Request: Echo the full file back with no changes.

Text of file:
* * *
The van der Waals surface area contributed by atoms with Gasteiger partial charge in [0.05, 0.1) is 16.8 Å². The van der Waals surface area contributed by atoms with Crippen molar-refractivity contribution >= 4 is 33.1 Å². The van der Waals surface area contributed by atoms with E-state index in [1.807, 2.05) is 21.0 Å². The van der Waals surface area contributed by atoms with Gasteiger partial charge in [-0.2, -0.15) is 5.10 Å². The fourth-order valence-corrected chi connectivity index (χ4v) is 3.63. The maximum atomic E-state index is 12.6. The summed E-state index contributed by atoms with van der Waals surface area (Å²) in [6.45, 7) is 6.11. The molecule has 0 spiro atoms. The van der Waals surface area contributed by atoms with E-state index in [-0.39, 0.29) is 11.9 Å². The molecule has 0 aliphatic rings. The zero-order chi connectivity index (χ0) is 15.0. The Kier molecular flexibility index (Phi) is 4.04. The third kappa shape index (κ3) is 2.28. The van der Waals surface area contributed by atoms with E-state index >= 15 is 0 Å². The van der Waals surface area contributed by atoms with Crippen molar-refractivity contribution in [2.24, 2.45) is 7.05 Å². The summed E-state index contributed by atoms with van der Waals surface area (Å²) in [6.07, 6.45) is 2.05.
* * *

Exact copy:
The van der Waals surface area contributed by atoms with Gasteiger partial charge in [0.05, 0.1) is 16.8 Å². The van der Waals surface area contributed by atoms with Crippen molar-refractivity contribution >= 4 is 33.1 Å². The van der Waals surface area contributed by atoms with E-state index in [1.807, 2.05) is 21.0 Å². The van der Waals surface area contributed by atoms with Gasteiger partial charge in [-0.2, -0.15) is 5.10 Å². The fourth-order valence-corrected chi connectivity index (χ4v) is 3.63. The maximum atomic E-state index is 12.6. The summed E-state index contributed by atoms with van der Waals surface area (Å²) in [6.45, 7) is 6.11. The molecule has 0 spiro atoms. The van der Waals surface area contributed by atoms with E-state index in [-0.39, 0.29) is 11.9 Å². The molecule has 0 aliphatic rings. The zero-order chi connectivity index (χ0) is 15.0. The Kier molecular flexibility index (Phi) is 4.04. The third kappa shape index (κ3) is 2.28. The van der Waals surface area contributed by atoms with E-state index >= 15 is 0 Å². The van der Waals surface area contributed by atoms with Crippen molar-refractivity contribution in [2.24, 2.45) is 7.05 Å². The summed E-state index contributed by atoms with van der Waals surface area (Å²) in [6.07, 6.45) is 2.05.